Debugging and Problem Solving

The NextGEN Facebook (NGFB) plugin follows all recommended WordPress coding practices, but on occasion, it may break other themes and/or plugins that do not.

WordPress Content Filters

WordPress allows plugins and themes to hook into hundreds of different filters to manage content, some of which are used by WordPress to expand shortcodes, for example. WordPress generally calls a filter (like ‘the_content’) once to expand text for a given post within the loop or a single webpage. As a consequence, some authors mistakenly assume that a filter they have created will only be executed once for a given post, and only within the webpage body or specific area. WordPress filters are available to any theme or plugin that needs to expand text (title, excerpt, content, etc.), and in any context (header, loop, widget, admin, etc.). NGFB uses ‘the_content’ filter to locate media elements within the content, and to provide complete and accurate description meta tags.

On the NGFB Advanced settings page, you can uncheck the ‘Apply WordPress Content Filters’ and ‘Apply WordPress Excerpt Filters’ to see if your problem is related to a WordPress filter hook. If unchecking these options fixes your problem, you should determine which plugin/theme is at fault and report the issue with the plugin/theme author. Using the WordPress apply_filters() function should not break a theme and/or plugin.

If you disable the content filter, and your Post/Page content relies upon shortcodes for its text, then you may find that NGFB cannot create accurate description meta tags (or any description text at all). NGFB looks for a custom description and excerpt before falling back to using the content text. In the case where content filters are disabled, and the content uses shortcodes for its text, then you may have to enter an excerpt and/or custom description for those Posts/Pages.

Since NGFB uses the custom description and/or excerpt first, before falling back the content, using a custom description and/or excerpt for a few Posts/Pages could be another alternative to disabling the content filter for the whole website.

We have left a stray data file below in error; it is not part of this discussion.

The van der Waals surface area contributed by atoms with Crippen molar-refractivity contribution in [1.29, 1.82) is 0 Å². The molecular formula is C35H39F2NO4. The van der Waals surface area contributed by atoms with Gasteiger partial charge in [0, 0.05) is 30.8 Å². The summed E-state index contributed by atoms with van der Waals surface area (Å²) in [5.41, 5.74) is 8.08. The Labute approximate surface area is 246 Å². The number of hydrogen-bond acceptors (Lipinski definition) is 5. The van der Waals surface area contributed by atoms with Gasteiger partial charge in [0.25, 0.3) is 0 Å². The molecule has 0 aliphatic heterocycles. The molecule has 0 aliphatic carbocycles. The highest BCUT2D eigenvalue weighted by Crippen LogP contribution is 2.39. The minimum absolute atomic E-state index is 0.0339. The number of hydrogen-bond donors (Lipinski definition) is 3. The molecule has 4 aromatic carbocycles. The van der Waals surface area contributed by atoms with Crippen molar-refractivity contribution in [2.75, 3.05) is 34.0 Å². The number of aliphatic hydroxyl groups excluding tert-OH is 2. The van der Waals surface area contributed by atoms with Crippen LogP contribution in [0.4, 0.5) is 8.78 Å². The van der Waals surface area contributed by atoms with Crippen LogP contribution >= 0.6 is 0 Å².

Debugging and Error Messages

Turning on the WordPress debug log can be highly illuminating — your theme and plugins may be generating many errors, which you would never see unless you turn on the WordPress debug log. To enable the WordPress debug log, without displaying the errors to your visitors, add the following to your wp-config.php file. Make sure you do not already have a define() for WP_DEBUG in your wp-config.php file (constants can only be defined once). If you do, you can safely remove it and replace it with the following lines.

The debug messages will be saved in a wordpress/wp-content/debug.log file. Make sure you clear the contents / rotate this file regularly, as it might grow large enough to fill a filesystem if you use badly coded and/or old plugins and themes.

You can turn on/off the WordPress debug log by changing WP_DEBUG‘s value from true to false.

NGFB can also generate debug / activity messages by checking the ‘Add Hidden Debug Messages’ on the NGFB Advanced settings page. Debug messages are added directly to the webpage as HTML comments to allow debugging the plugin without having to use the admin interface.

If you haven’t used the Query Monitor plugin yet, I would strongly suggest you install and activate this excellent plugin. The Query Monitor plugin will highlight any PHP or query issues, both on the front and back-end.